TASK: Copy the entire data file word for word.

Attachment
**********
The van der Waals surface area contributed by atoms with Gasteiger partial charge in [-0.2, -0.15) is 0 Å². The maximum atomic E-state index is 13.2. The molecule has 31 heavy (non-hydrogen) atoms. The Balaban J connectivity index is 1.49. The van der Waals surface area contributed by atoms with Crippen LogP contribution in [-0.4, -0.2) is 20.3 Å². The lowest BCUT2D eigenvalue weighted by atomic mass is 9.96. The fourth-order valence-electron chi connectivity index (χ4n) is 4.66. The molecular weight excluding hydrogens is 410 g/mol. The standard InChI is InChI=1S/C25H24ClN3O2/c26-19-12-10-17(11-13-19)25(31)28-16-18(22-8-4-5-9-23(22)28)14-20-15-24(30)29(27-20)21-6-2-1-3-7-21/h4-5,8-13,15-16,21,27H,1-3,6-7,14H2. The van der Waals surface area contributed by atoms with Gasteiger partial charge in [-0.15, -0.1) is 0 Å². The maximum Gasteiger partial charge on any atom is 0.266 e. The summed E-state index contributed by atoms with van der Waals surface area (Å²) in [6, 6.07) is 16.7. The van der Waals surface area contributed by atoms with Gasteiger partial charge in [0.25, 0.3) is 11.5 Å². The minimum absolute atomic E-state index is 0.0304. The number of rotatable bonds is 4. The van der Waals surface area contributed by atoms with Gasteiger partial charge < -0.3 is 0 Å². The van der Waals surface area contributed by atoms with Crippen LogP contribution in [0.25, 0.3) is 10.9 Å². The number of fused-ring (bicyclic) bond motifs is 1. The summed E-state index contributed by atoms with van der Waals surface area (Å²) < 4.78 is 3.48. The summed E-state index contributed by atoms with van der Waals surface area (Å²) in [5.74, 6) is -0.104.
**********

The van der Waals surface area contributed by atoms with Gasteiger partial charge in [-0.2, -0.15) is 0 Å². The maximum atomic E-state index is 13.2. The molecule has 31 heavy (non-hydrogen) atoms. The Balaban J connectivity index is 1.49. The van der Waals surface area contributed by atoms with Crippen LogP contribution in [-0.4, -0.2) is 20.3 Å². The lowest BCUT2D eigenvalue weighted by atomic mass is 9.96. The fourth-order valence-electron chi connectivity index (χ4n) is 4.66. The molecular weight excluding hydrogens is 410 g/mol. The standard InChI is InChI=1S/C25H24ClN3O2/c26-19-12-10-17(11-13-19)25(31)28-16-18(22-8-4-5-9-23(22)28)14-20-15-24(30)29(27-20)21-6-2-1-3-7-21/h4-5,8-13,15-16,21,27H,1-3,6-7,14H2. The van der Waals surface area contributed by atoms with Gasteiger partial charge in [-0.15, -0.1) is 0 Å². The maximum Gasteiger partial charge on any atom is 0.266 e. The summed E-state index contributed by atoms with van der Waals surface area (Å²) in [6, 6.07) is 16.7. The van der Waals surface area contributed by atoms with Gasteiger partial charge in [0.25, 0.3) is 11.5 Å². The minimum absolute atomic E-state index is 0.0304. The number of rotatable bonds is 4. The van der Waals surface area contributed by atoms with Gasteiger partial charge < -0.3 is 0 Å². The van der Waals surface area contributed by atoms with Crippen LogP contribution in [0.25, 0.3) is 10.9 Å². The number of fused-ring (bicyclic) bond motifs is 1. The summed E-state index contributed by atoms with van der Waals surface area (Å²) < 4.78 is 3.48. The summed E-state index contributed by atoms with van der Waals surface area (Å²) in [5.74, 6) is -0.104.